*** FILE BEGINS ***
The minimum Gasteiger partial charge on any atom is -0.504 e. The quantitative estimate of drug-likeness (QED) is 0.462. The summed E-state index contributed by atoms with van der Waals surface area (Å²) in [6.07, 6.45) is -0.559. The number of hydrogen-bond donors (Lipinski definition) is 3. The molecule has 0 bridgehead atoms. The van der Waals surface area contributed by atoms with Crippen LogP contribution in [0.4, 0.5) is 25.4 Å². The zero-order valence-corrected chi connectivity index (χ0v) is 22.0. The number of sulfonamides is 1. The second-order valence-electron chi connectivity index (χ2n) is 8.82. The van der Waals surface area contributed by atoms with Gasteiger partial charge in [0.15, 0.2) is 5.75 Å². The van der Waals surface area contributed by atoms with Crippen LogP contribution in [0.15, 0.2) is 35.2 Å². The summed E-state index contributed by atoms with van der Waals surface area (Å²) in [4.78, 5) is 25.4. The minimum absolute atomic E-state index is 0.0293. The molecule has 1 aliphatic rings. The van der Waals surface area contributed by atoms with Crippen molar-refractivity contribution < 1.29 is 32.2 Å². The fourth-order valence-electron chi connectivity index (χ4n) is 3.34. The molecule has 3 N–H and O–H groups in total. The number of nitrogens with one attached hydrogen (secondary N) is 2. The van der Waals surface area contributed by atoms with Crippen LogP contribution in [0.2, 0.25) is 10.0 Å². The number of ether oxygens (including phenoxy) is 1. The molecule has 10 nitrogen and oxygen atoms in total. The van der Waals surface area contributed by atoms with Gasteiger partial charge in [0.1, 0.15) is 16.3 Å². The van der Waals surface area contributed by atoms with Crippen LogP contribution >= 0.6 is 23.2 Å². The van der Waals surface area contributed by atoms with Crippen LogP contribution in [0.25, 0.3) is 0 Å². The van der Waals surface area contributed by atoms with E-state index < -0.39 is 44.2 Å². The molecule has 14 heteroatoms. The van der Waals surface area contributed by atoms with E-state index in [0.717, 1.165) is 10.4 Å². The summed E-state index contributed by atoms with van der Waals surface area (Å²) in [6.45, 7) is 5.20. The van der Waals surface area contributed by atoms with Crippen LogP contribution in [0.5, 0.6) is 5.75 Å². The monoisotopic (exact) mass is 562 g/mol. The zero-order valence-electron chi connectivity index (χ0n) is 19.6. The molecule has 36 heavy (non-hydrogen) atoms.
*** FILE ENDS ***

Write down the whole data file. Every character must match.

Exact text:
The minimum Gasteiger partial charge on any atom is -0.504 e. The quantitative estimate of drug-likeness (QED) is 0.462. The summed E-state index contributed by atoms with van der Waals surface area (Å²) in [6.07, 6.45) is -0.559. The number of hydrogen-bond donors (Lipinski definition) is 3. The molecule has 0 bridgehead atoms. The van der Waals surface area contributed by atoms with Crippen LogP contribution in [0.4, 0.5) is 25.4 Å². The zero-order valence-corrected chi connectivity index (χ0v) is 22.0. The number of sulfonamides is 1. The second-order valence-electron chi connectivity index (χ2n) is 8.82. The van der Waals surface area contributed by atoms with Gasteiger partial charge in [0.15, 0.2) is 5.75 Å². The van der Waals surface area contributed by atoms with Crippen LogP contribution in [0.15, 0.2) is 35.2 Å². The summed E-state index contributed by atoms with van der Waals surface area (Å²) in [4.78, 5) is 25.4. The minimum absolute atomic E-state index is 0.0293. The molecule has 1 aliphatic rings. The van der Waals surface area contributed by atoms with Crippen molar-refractivity contribution < 1.29 is 32.2 Å². The fourth-order valence-electron chi connectivity index (χ4n) is 3.34. The molecule has 3 N–H and O–H groups in total. The number of nitrogens with one attached hydrogen (secondary N) is 2. The van der Waals surface area contributed by atoms with Crippen LogP contribution in [0.2, 0.25) is 10.0 Å². The number of ether oxygens (including phenoxy) is 1. The molecule has 10 nitrogen and oxygen atoms in total. The van der Waals surface area contributed by atoms with Gasteiger partial charge in [0.1, 0.15) is 16.3 Å². The van der Waals surface area contributed by atoms with Crippen LogP contribution >= 0.6 is 23.2 Å². The van der Waals surface area contributed by atoms with Crippen LogP contribution in [0.25, 0.3) is 0 Å². The van der Waals surface area contributed by atoms with E-state index < -0.39 is 44.2 Å². The molecule has 14 heteroatoms. The van der Waals surface area contributed by atoms with E-state index in [0.717, 1.165) is 10.4 Å². The summed E-state index contributed by atoms with van der Waals surface area (Å²) in [6.45, 7) is 5.20. The van der Waals surface area contributed by atoms with Crippen LogP contribution in [0.5, 0.6) is 5.75 Å². The monoisotopic (exact) mass is 562 g/mol. The zero-order valence-electron chi connectivity index (χ0n) is 19.6. The molecule has 36 heavy (non-hydrogen) atoms.